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202 days on: All of Gaza is a mass grave, and Rafah is next

Gaza: 202 days on, time is running out to stop a massacre in Rafah
5 min read

Aseel Baidoun

26 April, 2024
 Aseel Baidoun from Medical Aid for Palestinians issues a dire warning: If Israeli invasion of Rafah is not stopped the world must brace for unimaginable horror
Healthcare workers wrap bloody bandages around their limbs and perform a die-in in solidarity with their colleagues practicing in Gaza [Getty images]

Earlier this year, during the Israeli army’s siege of Al-Shifa, Gaza’s largest hospital, two siblings – Rafif, 13, and Rafiq Doughnosh, 15 - were trapped inside. Both children were critically ill and suffering from severe injuries, as a result of an Israeli airstrike which had killed their mother and 10 other of their family members.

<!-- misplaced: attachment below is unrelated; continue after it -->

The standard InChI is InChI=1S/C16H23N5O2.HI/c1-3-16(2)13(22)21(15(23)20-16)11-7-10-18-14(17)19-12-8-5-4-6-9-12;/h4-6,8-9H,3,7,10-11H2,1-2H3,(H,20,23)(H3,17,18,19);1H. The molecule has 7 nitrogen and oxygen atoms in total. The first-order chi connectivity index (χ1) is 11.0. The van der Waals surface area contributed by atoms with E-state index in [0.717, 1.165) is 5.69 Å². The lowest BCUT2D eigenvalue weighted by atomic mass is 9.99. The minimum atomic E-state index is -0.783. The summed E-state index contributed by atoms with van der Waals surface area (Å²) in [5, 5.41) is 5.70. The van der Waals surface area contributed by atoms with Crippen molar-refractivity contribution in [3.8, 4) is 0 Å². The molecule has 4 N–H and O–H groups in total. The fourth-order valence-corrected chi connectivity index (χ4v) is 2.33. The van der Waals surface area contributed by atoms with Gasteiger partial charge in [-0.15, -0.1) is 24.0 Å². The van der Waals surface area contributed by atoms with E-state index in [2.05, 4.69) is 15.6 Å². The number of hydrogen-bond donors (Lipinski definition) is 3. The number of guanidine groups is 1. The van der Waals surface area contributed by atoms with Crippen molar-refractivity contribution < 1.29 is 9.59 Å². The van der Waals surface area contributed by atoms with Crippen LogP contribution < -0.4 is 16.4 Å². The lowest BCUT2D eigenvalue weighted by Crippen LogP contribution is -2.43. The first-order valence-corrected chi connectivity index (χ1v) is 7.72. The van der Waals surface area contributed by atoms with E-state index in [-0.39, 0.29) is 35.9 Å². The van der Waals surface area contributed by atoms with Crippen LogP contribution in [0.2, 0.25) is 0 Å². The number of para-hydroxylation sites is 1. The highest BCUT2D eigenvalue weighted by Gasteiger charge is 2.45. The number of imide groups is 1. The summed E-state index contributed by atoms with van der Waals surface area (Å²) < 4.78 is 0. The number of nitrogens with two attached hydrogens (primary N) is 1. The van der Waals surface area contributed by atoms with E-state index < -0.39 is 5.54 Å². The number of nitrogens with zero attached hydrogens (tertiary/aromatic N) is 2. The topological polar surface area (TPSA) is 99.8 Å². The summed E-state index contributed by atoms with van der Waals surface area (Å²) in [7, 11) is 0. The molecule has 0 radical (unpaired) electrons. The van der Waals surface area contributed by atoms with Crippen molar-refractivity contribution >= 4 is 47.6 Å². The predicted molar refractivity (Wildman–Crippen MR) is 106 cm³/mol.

The Israeli army forced the children, along with around 200 to 300 other patients, to stay together in one hospital section, with no medical care, limited food or water for several days. The brothers not only lost their family members and their limbs, but they were cruelly left in pain, hunger and fear in unimaginable circumstances.

I was in direct contact with their uncle, to try and evacuate the children to a hospital in south of Gaza, but the Israeli army denied all medical evacuations of the patients for two weeks.

Rafif and Rafiq are just two of the millions of Palestinians whose suffering since October has been visible to the whole world but not considered worthy of decisive action. In the last 202 days Israeli military attacks have killed on a daily average 72 children, or nearly one child every 10 minutes.

More than 60% of homes in Gaza have been damaged or destroyed, often with entire families living there being killed at once in airstrikes, and no one left to survive to report it. Thousands of people remain under rubble, dead. 

Grim statistics, world inaction